This kind of dehumanization is harder to identify than colonial violence or open racism.While Heart of Darkness offers a powerful condemnation of the hypocritical operations of imperialism, it also presents a set of issues surrounding race that is ultimately troubling.
He also nearly falls into a random hole in the ground that slave laborers dug.
Marlow speculates that the hole has no purpose other than to occupy the slaves: “It might have been connected with the philanthropic desire of giving the criminals something to do.” As with the examples of the warship and the grass hut, the grossly inefficient labor practices at the Company Station suggest the pointlessness of the European mission in Africa.
Despite the filth and chaos that reigns at the station, the accountant maintains an immaculately clean suit and perfectly coiffed hair.
Marlow respects the man for maintaining a semblance of civility even in the wilderness.
At the very least, the incidental scenery of the book offers a harsh picture of colonial enterprise.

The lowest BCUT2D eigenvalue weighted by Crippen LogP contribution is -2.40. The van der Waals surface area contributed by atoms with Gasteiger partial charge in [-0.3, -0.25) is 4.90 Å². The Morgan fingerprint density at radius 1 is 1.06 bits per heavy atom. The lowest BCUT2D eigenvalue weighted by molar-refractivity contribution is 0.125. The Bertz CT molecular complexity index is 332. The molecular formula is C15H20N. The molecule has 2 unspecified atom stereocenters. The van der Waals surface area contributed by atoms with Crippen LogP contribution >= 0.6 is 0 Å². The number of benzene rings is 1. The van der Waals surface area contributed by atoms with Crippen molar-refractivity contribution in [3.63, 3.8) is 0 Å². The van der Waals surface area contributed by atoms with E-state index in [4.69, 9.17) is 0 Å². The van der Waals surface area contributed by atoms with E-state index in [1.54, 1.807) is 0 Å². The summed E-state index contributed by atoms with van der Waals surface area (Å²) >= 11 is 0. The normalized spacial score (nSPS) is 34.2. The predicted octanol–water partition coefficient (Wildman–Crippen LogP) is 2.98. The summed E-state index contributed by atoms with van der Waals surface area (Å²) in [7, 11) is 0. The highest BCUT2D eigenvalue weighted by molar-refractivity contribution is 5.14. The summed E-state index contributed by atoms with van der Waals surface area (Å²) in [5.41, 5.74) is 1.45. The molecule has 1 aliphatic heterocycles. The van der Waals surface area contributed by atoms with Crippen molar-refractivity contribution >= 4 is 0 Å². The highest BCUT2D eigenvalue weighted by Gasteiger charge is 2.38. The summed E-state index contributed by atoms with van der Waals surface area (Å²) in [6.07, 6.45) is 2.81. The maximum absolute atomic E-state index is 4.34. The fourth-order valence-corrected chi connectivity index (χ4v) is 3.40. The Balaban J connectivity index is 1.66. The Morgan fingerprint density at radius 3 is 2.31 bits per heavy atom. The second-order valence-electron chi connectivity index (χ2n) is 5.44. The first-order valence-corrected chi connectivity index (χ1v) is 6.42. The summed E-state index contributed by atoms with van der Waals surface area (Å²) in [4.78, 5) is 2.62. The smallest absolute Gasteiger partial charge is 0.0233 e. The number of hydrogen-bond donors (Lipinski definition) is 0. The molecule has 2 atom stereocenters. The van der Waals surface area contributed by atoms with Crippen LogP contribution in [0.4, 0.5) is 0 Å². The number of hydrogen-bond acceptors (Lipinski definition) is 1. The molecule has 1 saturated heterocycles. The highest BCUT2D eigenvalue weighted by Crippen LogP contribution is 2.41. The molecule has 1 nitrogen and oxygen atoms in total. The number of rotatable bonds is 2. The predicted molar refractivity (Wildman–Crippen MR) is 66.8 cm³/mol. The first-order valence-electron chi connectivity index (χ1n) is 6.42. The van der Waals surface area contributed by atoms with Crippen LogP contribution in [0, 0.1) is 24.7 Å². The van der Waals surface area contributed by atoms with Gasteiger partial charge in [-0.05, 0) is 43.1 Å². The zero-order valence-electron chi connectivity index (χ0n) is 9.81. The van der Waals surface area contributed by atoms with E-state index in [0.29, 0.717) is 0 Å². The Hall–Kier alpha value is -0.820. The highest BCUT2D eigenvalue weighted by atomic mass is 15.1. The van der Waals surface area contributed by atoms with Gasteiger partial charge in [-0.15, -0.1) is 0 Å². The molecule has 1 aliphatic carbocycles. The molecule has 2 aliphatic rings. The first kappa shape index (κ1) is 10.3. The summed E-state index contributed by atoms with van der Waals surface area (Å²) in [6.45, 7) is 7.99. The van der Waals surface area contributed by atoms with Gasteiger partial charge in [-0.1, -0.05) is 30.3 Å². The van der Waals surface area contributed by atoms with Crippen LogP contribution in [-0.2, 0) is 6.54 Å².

The impetus behind Marlow’s adventures, too, has to do with the hypocrisy inherent in the rhetoric used to justify imperialism.Thus, both Marlow and the reader begin to sympathize with Kurtz and view the Company with suspicion.Madness also functions to establish the necessity of social fictions.It explodes the idea of the proverbial choice between the lesser of two evils.As the idealistic Marlow is forced to align himself with either the hypocritical and malicious colonial bureaucracy or the openly malevolent, rule-defying Kurtz, it becomes increasingly clear that to try to judge either alternative is an act of folly: how can moral standards or social values be relevant in judging evil?The men who work for the Company describe what they do as “trade,” and their treatment of native Africans is part of a benevolent project of “civilization.” Kurtz, on the other hand, is open about the fact that he does not trade but rather takes ivory by force, and he describes his own treatment of the natives with the words “suppression” and “extermination”: he does not hide the fact that he rules through violence and intimidation.His perverse honesty leads to his downfall, as his success threatens to expose the evil practices behind European activity in Africa.Africans become for Marlow a mere backdrop, a human screen against which he can play out his philosophical and existential struggles.Their existence and their exoticism enable his self-contemplation.Heart of Darkness explores the issues surrounding imperialism in complicated ways.As Marlow travels from the Outer Station to the Central Station and finally up the river to the Inner Station, he encounters scenes of torture, cruelty, and near-slavery.